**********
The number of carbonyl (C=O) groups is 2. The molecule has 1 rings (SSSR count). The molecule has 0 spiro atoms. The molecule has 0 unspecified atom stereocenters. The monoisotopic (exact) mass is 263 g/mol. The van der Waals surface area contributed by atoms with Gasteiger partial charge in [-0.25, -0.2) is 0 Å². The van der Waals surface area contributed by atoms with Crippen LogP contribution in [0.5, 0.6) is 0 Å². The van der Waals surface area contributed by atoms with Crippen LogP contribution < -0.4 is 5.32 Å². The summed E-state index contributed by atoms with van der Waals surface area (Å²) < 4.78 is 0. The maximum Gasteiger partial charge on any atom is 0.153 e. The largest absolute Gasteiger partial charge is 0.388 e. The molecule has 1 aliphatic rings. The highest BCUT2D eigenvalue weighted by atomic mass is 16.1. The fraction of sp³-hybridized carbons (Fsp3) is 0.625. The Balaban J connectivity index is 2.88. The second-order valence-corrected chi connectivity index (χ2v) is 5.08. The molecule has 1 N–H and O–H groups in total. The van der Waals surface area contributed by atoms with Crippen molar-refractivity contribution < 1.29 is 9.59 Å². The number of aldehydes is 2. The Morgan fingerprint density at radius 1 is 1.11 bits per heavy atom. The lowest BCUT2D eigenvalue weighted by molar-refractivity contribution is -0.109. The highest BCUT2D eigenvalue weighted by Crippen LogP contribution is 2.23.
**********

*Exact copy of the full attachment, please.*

The number of carbonyl (C=O) groups is 2. The molecule has 1 rings (SSSR count). The molecule has 0 spiro atoms. The molecule has 0 unspecified atom stereocenters. The monoisotopic (exact) mass is 263 g/mol. The van der Waals surface area contributed by atoms with Gasteiger partial charge in [-0.25, -0.2) is 0 Å². The van der Waals surface area contributed by atoms with Crippen LogP contribution in [0.5, 0.6) is 0 Å². The van der Waals surface area contributed by atoms with Crippen LogP contribution < -0.4 is 5.32 Å². The summed E-state index contributed by atoms with van der Waals surface area (Å²) < 4.78 is 0. The maximum Gasteiger partial charge on any atom is 0.153 e. The largest absolute Gasteiger partial charge is 0.388 e. The molecule has 1 aliphatic rings. The highest BCUT2D eigenvalue weighted by atomic mass is 16.1. The fraction of sp³-hybridized carbons (Fsp3) is 0.625. The Balaban J connectivity index is 2.88. The second-order valence-corrected chi connectivity index (χ2v) is 5.08. The molecule has 1 N–H and O–H groups in total. The van der Waals surface area contributed by atoms with Crippen molar-refractivity contribution < 1.29 is 9.59 Å². The number of aldehydes is 2. The Morgan fingerprint density at radius 1 is 1.11 bits per heavy atom. The lowest BCUT2D eigenvalue weighted by molar-refractivity contribution is -0.109. The highest BCUT2D eigenvalue weighted by Crippen LogP contribution is 2.23.